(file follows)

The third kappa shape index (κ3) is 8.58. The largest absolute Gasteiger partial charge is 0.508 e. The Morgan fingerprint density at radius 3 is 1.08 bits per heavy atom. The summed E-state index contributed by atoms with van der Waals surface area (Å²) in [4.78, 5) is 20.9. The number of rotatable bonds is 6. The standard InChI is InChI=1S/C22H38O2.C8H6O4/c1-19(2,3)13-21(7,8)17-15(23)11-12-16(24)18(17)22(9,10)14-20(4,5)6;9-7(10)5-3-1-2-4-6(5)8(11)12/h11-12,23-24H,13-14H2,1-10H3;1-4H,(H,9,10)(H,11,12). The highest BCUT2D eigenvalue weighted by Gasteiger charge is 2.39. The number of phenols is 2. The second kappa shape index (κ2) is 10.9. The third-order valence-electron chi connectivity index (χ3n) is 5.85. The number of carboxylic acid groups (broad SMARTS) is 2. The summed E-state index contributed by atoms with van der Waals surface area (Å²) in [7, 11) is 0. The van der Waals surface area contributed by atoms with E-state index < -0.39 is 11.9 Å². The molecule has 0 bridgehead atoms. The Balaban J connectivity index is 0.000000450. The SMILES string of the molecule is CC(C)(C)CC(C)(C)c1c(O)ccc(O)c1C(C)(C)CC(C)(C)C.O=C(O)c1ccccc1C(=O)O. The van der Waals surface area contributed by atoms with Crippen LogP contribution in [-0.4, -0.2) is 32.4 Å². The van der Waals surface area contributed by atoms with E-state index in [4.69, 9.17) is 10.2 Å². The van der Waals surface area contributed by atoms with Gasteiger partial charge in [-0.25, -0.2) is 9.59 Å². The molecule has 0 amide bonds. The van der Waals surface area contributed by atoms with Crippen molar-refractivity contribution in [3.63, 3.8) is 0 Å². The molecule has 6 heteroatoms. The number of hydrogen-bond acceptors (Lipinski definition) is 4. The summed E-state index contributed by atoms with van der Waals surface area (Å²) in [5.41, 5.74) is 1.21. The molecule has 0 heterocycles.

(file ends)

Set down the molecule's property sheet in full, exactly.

The third kappa shape index (κ3) is 8.58. The largest absolute Gasteiger partial charge is 0.508 e. The Morgan fingerprint density at radius 3 is 1.08 bits per heavy atom. The summed E-state index contributed by atoms with van der Waals surface area (Å²) in [4.78, 5) is 20.9. The number of rotatable bonds is 6. The standard InChI is InChI=1S/C22H38O2.C8H6O4/c1-19(2,3)13-21(7,8)17-15(23)11-12-16(24)18(17)22(9,10)14-20(4,5)6;9-7(10)5-3-1-2-4-6(5)8(11)12/h11-12,23-24H,13-14H2,1-10H3;1-4H,(H,9,10)(H,11,12). The highest BCUT2D eigenvalue weighted by Gasteiger charge is 2.39. The number of phenols is 2. The second kappa shape index (κ2) is 10.9. The third-order valence-electron chi connectivity index (χ3n) is 5.85. The number of carboxylic acid groups (broad SMARTS) is 2. The summed E-state index contributed by atoms with van der Waals surface area (Å²) in [7, 11) is 0. The van der Waals surface area contributed by atoms with E-state index < -0.39 is 11.9 Å². The molecule has 0 bridgehead atoms. The Balaban J connectivity index is 0.000000450. The SMILES string of the molecule is CC(C)(C)CC(C)(C)c1c(O)ccc(O)c1C(C)(C)CC(C)(C)C.O=C(O)c1ccccc1C(=O)O. The van der Waals surface area contributed by atoms with Crippen LogP contribution in [-0.4, -0.2) is 32.4 Å². The van der Waals surface area contributed by atoms with E-state index in [4.69, 9.17) is 10.2 Å². The van der Waals surface area contributed by atoms with Gasteiger partial charge in [-0.25, -0.2) is 9.59 Å². The molecule has 0 amide bonds. The van der Waals surface area contributed by atoms with Crippen molar-refractivity contribution in [3.63, 3.8) is 0 Å². The molecule has 6 heteroatoms. The number of hydrogen-bond acceptors (Lipinski definition) is 4. The summed E-state index contributed by atoms with van der Waals surface area (Å²) in [5.41, 5.74) is 1.21. The molecule has 0 heterocycles.